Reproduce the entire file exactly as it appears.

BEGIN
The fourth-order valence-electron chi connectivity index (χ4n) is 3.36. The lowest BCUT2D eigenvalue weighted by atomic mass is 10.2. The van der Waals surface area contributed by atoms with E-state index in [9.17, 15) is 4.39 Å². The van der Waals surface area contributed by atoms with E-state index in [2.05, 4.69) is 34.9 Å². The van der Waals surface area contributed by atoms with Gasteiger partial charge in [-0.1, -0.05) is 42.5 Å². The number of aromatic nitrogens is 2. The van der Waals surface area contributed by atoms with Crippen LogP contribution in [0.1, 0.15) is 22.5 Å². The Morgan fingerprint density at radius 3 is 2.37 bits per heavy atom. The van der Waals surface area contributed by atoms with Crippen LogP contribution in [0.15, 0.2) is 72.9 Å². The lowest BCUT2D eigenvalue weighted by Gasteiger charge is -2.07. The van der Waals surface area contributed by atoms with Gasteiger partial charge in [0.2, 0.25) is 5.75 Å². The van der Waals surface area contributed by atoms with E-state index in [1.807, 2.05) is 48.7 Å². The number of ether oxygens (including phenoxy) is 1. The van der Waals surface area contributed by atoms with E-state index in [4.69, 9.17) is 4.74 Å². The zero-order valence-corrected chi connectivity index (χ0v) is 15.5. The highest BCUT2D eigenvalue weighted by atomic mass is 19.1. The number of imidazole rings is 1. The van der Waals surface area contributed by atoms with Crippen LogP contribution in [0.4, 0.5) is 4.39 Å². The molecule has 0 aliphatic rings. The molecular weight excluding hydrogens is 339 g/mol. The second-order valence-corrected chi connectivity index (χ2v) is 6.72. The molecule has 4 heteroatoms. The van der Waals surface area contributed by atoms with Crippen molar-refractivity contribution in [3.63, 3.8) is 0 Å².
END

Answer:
The fourth-order valence-electron chi connectivity index (χ4n) is 3.36. The lowest BCUT2D eigenvalue weighted by atomic mass is 10.2. The van der Waals surface area contributed by atoms with E-state index in [9.17, 15) is 4.39 Å². The van der Waals surface area contributed by atoms with E-state index in [2.05, 4.69) is 34.9 Å². The van der Waals surface area contributed by atoms with Gasteiger partial charge in [-0.1, -0.05) is 42.5 Å². The number of aromatic nitrogens is 2. The van der Waals surface area contributed by atoms with Crippen LogP contribution in [0.1, 0.15) is 22.5 Å². The Morgan fingerprint density at radius 3 is 2.37 bits per heavy atom. The van der Waals surface area contributed by atoms with Crippen LogP contribution in [0.15, 0.2) is 72.9 Å². The lowest BCUT2D eigenvalue weighted by Gasteiger charge is -2.07. The van der Waals surface area contributed by atoms with Gasteiger partial charge in [0.2, 0.25) is 5.75 Å². The van der Waals surface area contributed by atoms with E-state index in [1.807, 2.05) is 48.7 Å². The number of ether oxygens (including phenoxy) is 1. The van der Waals surface area contributed by atoms with E-state index in [4.69, 9.17) is 4.74 Å². The zero-order valence-corrected chi connectivity index (χ0v) is 15.5. The highest BCUT2D eigenvalue weighted by atomic mass is 19.1. The number of imidazole rings is 1. The van der Waals surface area contributed by atoms with Crippen LogP contribution in [0.4, 0.5) is 4.39 Å². The molecule has 0 aliphatic rings. The molecular weight excluding hydrogens is 339 g/mol. The second-order valence-corrected chi connectivity index (χ2v) is 6.72. The molecule has 4 heteroatoms. The van der Waals surface area contributed by atoms with Crippen molar-refractivity contribution in [3.63, 3.8) is 0 Å².